Guidelines to start with

A man types on a computer keyboard in Warsaw in this February 28, 2013 illustration file picture. REUTERS/Kacper Pempel/Files

‘The Group of Seven industrial powers on Tuesday said they had agreed on guidelines for protecting the global financial sector from cyber attacks following a series of cross-border bank thefts by hackers.

Policymakers have grown more worried about financial cyber security in the wake of numerous hacks of SWIFT, the global financial messaging system, including an $81 million theft in February from the Bangladeshi central bank’s account at the New York Federal Reserve.’

Source: Reuters

There are things in these guidelines that make a lot of sense, such as governments sharing information on breaches with each other. Actually just that requirement would suffice to make my day. The ‘what’ and ‘how’ still matters but this is definitely a good start. Simply because admitting that you are vulnerable or have been a victim is the first stepping stone of development.

I was talking to a bank’s cyber security professionals about information sharing the other day. They said it was pretty demotivating when, in an attempt to take the matter in hand, they have come forward and admitted in a meeting between banks within closed doors that they have been hacked, only for the other participating banks to sit there united in silence.

The next level is of course sharing information about incidents, hacking events, attacking techniques and best practices for protection. Sadly enough, the laws and regulations of some countries do not even allow data to flow between financial organizations in the questionable belief of protecting the transparency of their economy and the privacy of their citizens. So encouraging the sharing of this valuable information is a long way from around the corner.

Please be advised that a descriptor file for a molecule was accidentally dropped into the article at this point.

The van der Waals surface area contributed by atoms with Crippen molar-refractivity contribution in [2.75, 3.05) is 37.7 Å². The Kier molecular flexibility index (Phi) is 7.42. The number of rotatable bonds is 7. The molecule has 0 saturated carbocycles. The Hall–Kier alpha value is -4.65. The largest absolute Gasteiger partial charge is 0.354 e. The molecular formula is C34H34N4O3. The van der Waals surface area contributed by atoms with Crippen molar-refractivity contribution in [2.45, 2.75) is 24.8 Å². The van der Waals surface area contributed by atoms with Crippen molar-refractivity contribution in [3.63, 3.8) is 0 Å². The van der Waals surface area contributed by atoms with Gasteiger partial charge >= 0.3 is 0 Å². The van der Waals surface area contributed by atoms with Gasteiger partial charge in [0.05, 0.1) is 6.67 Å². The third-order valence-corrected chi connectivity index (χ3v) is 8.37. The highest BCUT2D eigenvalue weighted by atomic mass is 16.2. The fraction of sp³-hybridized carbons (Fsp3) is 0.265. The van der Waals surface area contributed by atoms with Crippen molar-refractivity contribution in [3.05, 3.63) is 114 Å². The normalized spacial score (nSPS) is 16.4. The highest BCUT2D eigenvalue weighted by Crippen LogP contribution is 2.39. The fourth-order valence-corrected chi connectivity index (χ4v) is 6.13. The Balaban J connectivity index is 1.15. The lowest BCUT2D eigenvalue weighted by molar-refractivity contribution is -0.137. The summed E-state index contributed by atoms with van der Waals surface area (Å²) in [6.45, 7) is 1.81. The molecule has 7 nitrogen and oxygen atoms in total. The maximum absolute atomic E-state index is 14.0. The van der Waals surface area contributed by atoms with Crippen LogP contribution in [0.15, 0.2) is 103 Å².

So the G7 guidelines can help a lot in that regard. What I would hope for less of is the notion of instructing “governments to ensure that they police their own cyber-security readiness as well as that of companies they regulate”. What is cyber-security readiness anyway? It is the misleading reassurance of “everything is going to be just alright” for the foot soldiers in the battlefield. And how it can be measured and enforced on private organizations?

Readiness sounds exactly like an expression intelligent people come up with to explain how things should work under “normal” conditions in theory. This has been tried before numerous times and failed. Which is why cyberspace today looks like the wild west at its best. Governments are simply too slow to keep up with cybersecurity challenges and regulation is their worst set of guns to fire in the field.

I would suggest that we give more freedom to governments when they are actively engaged in battles in cyberspace, and similarly to the freedom of law enforcement or real soldiers when they directly confront a crime or enemy. It is time for decision makers and the public to realize that although invisible, cyber threats require more action and less or much more flexible regulation.